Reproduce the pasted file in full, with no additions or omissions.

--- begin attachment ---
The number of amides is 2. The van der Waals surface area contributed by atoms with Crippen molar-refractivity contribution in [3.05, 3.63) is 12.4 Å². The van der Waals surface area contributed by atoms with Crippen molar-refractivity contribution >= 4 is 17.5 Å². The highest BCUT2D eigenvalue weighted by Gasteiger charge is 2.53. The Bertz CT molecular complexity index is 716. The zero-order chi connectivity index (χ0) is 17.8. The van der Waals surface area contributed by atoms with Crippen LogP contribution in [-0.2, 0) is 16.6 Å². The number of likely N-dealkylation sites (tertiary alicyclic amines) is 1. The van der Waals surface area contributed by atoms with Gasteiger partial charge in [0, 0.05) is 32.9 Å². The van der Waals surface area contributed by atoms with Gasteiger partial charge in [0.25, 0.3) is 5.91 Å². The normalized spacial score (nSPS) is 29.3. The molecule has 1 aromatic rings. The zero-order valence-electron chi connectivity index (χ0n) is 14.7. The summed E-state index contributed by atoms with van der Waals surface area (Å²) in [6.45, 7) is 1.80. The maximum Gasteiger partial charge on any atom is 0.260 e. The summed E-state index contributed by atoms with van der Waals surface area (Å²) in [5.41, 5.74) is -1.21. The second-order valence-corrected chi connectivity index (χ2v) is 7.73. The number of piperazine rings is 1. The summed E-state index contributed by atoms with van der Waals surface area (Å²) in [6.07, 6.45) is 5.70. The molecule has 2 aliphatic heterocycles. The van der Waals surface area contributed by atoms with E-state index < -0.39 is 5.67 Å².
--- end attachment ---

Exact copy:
The number of amides is 2. The van der Waals surface area contributed by atoms with Crippen molar-refractivity contribution in [3.05, 3.63) is 12.4 Å². The van der Waals surface area contributed by atoms with Crippen molar-refractivity contribution >= 4 is 17.5 Å². The highest BCUT2D eigenvalue weighted by Gasteiger charge is 2.53. The Bertz CT molecular complexity index is 716. The zero-order chi connectivity index (χ0) is 17.8. The van der Waals surface area contributed by atoms with Crippen LogP contribution in [-0.2, 0) is 16.6 Å². The number of likely N-dealkylation sites (tertiary alicyclic amines) is 1. The van der Waals surface area contributed by atoms with Gasteiger partial charge in [0, 0.05) is 32.9 Å². The van der Waals surface area contributed by atoms with Gasteiger partial charge in [0.25, 0.3) is 5.91 Å². The normalized spacial score (nSPS) is 29.3. The molecule has 1 aromatic rings. The zero-order valence-electron chi connectivity index (χ0n) is 14.7. The summed E-state index contributed by atoms with van der Waals surface area (Å²) in [6.45, 7) is 1.80. The maximum Gasteiger partial charge on any atom is 0.260 e. The summed E-state index contributed by atoms with van der Waals surface area (Å²) in [5.41, 5.74) is -1.21. The second-order valence-corrected chi connectivity index (χ2v) is 7.73. The number of piperazine rings is 1. The summed E-state index contributed by atoms with van der Waals surface area (Å²) in [6.07, 6.45) is 5.70. The molecule has 2 aliphatic heterocycles. The van der Waals surface area contributed by atoms with E-state index < -0.39 is 5.67 Å².